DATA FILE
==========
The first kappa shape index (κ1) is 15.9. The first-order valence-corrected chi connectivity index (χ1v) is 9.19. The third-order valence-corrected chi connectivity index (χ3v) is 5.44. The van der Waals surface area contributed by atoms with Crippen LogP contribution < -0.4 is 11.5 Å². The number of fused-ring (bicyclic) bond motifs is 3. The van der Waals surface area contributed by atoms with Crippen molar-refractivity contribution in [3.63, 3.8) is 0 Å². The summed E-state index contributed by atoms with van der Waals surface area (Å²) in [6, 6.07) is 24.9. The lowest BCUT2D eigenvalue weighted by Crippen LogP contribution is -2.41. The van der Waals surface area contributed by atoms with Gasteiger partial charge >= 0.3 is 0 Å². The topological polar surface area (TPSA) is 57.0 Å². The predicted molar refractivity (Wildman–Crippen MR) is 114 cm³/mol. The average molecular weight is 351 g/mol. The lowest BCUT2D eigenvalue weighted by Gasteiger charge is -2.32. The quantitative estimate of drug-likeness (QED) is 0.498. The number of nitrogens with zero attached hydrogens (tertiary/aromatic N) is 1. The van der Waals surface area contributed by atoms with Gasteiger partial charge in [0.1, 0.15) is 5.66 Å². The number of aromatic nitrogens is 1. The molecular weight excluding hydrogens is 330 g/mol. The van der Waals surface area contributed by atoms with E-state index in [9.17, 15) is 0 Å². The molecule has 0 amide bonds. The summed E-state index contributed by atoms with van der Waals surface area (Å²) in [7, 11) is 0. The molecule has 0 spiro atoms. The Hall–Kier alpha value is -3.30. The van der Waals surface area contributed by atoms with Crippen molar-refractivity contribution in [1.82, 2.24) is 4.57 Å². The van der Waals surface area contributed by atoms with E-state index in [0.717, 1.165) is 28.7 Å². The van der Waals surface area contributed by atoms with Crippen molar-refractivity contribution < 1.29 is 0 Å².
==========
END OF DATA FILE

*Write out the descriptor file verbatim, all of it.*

The first kappa shape index (κ1) is 15.9. The first-order valence-corrected chi connectivity index (χ1v) is 9.19. The third-order valence-corrected chi connectivity index (χ3v) is 5.44. The van der Waals surface area contributed by atoms with Crippen LogP contribution < -0.4 is 11.5 Å². The number of fused-ring (bicyclic) bond motifs is 3. The van der Waals surface area contributed by atoms with Crippen molar-refractivity contribution in [3.63, 3.8) is 0 Å². The summed E-state index contributed by atoms with van der Waals surface area (Å²) in [6, 6.07) is 24.9. The lowest BCUT2D eigenvalue weighted by Crippen LogP contribution is -2.41. The van der Waals surface area contributed by atoms with Gasteiger partial charge >= 0.3 is 0 Å². The topological polar surface area (TPSA) is 57.0 Å². The predicted molar refractivity (Wildman–Crippen MR) is 114 cm³/mol. The average molecular weight is 351 g/mol. The lowest BCUT2D eigenvalue weighted by Gasteiger charge is -2.32. The quantitative estimate of drug-likeness (QED) is 0.498. The number of nitrogens with zero attached hydrogens (tertiary/aromatic N) is 1. The van der Waals surface area contributed by atoms with Gasteiger partial charge in [0.1, 0.15) is 5.66 Å². The number of aromatic nitrogens is 1. The molecular weight excluding hydrogens is 330 g/mol. The van der Waals surface area contributed by atoms with E-state index in [9.17, 15) is 0 Å². The molecule has 0 amide bonds. The summed E-state index contributed by atoms with van der Waals surface area (Å²) in [7, 11) is 0. The molecule has 0 spiro atoms. The Hall–Kier alpha value is -3.30. The van der Waals surface area contributed by atoms with Crippen molar-refractivity contribution in [1.82, 2.24) is 4.57 Å². The van der Waals surface area contributed by atoms with E-state index in [0.717, 1.165) is 28.7 Å². The van der Waals surface area contributed by atoms with Crippen molar-refractivity contribution < 1.29 is 0 Å².